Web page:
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The Battalion

The Student News Site of Texas A&M University - College Station

The Battalion

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The BattalionMay 4, 2024

Campus protest continues against anti-DEI law SB 17

Aggie women’s org hosts demonstration at Rudder Plaza
Demonstrators+march+across+Military+Walk+during+a+protest+against+S.B.17+on+Monday%2C+March+25%2C+2024.+%28Chris+Swann%2FThe+Battalion%29
Photo by Chris Swann
Demonstrators march across Military Walk during a protest against S.B.17 on Monday, March 25, 2024. (Chris Swann/The Battalion)

Texas A&M women’s organization Aggie Rosies protested the passage of Texas Senate Bill 17, or SB 17, on March 25 at Rudder Plaza. 

Animal science junior Autumn Borowski, who serves as philanthropy executive for Aggie Rosies, organized the protest against the bill signed into law by Texas Gov. Greg Abbott that went into effect Jan. 1. 

“SB 17 prohibits state-funded universities and colleges from having Diversity, Equity and Inclusion, or DEI, offices and employees hired for DEI purposes,” Borowski said. “This bill is most commonly known on our campus for … closing our Office of Diversity and dissolving all of [the positions] there.”

Borowski said students should pay attention to this bill because it affects everyone at A&M.

“There are a multitude of students here, and an overwhelming number of us are minorities in some part of our identities,” Borowski said. “The banning of DEI with this bill impacts our education, access to resources and mental health. It exceeds what the students are able to access in terms of education and support resources.”

Demonstrators march past the Academic Building during a protest against S.B.17 on Monday, March 25, 2024. (Chris Swann/The Battalion) (Photo by Chris Swann)

Sisterhood executive for Aggie Rosies, general studies freshman Belia Sanchez-Booth said this bill has only harmed students.

“Many students needed the LGBTQ center, and that became their safe zone,” Sanchez-Booth said. “Now that they no longer have that, they are forced to find elsewhere to go and belong whenever there is no one really representing them.”

Sanchez-Booth said the bill’s passing has only resulted in negative outcomes.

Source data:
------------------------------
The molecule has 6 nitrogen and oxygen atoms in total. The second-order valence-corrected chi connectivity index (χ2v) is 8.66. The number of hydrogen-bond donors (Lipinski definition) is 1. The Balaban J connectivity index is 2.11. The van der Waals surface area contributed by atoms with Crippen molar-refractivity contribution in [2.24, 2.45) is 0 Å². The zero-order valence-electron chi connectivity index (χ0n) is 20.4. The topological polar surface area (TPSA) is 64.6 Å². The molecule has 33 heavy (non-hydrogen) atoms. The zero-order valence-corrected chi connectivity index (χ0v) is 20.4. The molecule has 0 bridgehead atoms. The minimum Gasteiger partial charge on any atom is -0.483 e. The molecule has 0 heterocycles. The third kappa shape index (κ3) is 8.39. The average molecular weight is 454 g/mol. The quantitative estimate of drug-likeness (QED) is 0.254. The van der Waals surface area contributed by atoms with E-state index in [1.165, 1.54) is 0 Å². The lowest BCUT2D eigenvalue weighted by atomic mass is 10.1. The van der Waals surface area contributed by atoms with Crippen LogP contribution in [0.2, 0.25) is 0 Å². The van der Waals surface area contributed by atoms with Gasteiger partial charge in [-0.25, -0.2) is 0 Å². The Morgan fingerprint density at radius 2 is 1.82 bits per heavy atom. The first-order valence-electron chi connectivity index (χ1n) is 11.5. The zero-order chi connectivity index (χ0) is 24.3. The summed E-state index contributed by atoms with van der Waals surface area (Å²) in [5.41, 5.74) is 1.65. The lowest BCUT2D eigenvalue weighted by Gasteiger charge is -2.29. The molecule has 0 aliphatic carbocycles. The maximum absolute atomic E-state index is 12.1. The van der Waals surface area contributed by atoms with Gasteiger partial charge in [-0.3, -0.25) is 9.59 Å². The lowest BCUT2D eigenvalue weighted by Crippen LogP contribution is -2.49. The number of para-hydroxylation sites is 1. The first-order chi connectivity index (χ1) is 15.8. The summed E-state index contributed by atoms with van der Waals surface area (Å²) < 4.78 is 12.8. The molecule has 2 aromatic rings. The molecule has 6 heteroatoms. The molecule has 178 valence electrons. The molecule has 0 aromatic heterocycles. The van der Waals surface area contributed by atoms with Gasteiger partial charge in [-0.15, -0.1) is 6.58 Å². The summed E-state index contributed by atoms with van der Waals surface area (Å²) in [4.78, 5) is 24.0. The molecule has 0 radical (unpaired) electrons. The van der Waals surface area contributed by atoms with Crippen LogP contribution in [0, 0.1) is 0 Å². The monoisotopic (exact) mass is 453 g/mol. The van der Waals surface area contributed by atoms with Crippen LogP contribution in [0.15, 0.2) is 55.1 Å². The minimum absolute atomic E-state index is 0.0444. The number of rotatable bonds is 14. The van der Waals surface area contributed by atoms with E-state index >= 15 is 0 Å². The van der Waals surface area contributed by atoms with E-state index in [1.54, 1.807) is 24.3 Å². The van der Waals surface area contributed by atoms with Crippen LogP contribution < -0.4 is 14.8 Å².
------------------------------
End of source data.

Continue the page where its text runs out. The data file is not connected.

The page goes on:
“This bill invalidates a lot of our students,” Sanchez-Booth said. “Many of our students who belong to the community are getting everything ripped from them just because our local government doesn’t want to recognize them.” 

Despite the bill’s limits on university-run programs, Borowski said it has no control over what students can do.

“Since we are the individuals who need those resources that were removed by SB 17, we are the people who now have to provide those resources,” Borowski said. “It shouldn’t be our job to fend for our community’s support and resources on our campuses, where we live. However, from the bill, it is what we must do.” 

As president of Aggie Rosies, public health senior Allison Kemeny said she was protesting because she believes everyone deserves to be represented and supported throughout their education.

Demonstrators march across Military Walk during a protest against S.B.17 on Monday, March 25, 2024. (Chris Swann/The Battalion) (Photo by Chris Swann)

“I feel that it is extremely necessary that if we feel there is something wrong or something that we don’t agree with, we should speak up about it, especially when it comes to DEI, which Rosies is really potent about,” Kemeny said. 

Biomedical sciences junior Madison Carr said she went to support her friends and others who are being directly affected by this bill. Carr serves as the service executive for Aggie Rosies.

“I think it is sad that this bill has caused us to regress rather than progress with society,” Carr said. “Before the bill, the diversity, inclusion and LGBTQ places on campus provided my friends a safe and supportive space that allowed them to feel welcome on a campus that used not to accept and be as welcoming.” 

Kemeny said from this protest she hopes to see a chain reaction with other campuses following their lead.

“I’m hoping that we’ll start a conversation that SB 17 is something we disagree with,” Kemeny said. “Maybe we can get a little more momentum, some more traction and see if this can become a state-wide initiative if other campuses are feeling the same pressure or they are also hoping to see a change in this bill.” 

After the protest, Borowski said she hopes the protest will help pave the way for a continued fight against the bill. 

“I want the moment from the protest to continue,” Borowski said. “I want people to keep speaking out against the bill. I hope to find loopholes around the bill itself.  We as students can do things even though the university itself might not be able to.”

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About the Contributor
Stacy Cox
Stacy Cox, News Writer
Stacy Cox is a freshman majoring in Sociology, minoring in Women & Gender Studies and earning a certificate in Legal History. Stacy is from New Braunfels, Texas, and she started writing for The Battalion in November 2023. After graduation, Stacy intends to earn a law degree and pursue a career in law and public service.
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    Tom Urban ‘85Mar 28, 2024 at 3:31 pm

    It is great to see student activists fighting the good fight for equality and diversity. Texas A&M has a terrible history of fighting progress. This time it is the state legislature and governor who are backwards. Just always remember that the arc of history bends toward justice even if it takes a few detours.

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  • D

    DebMar 28, 2024 at 3:23 pm

    Good story!

    Reply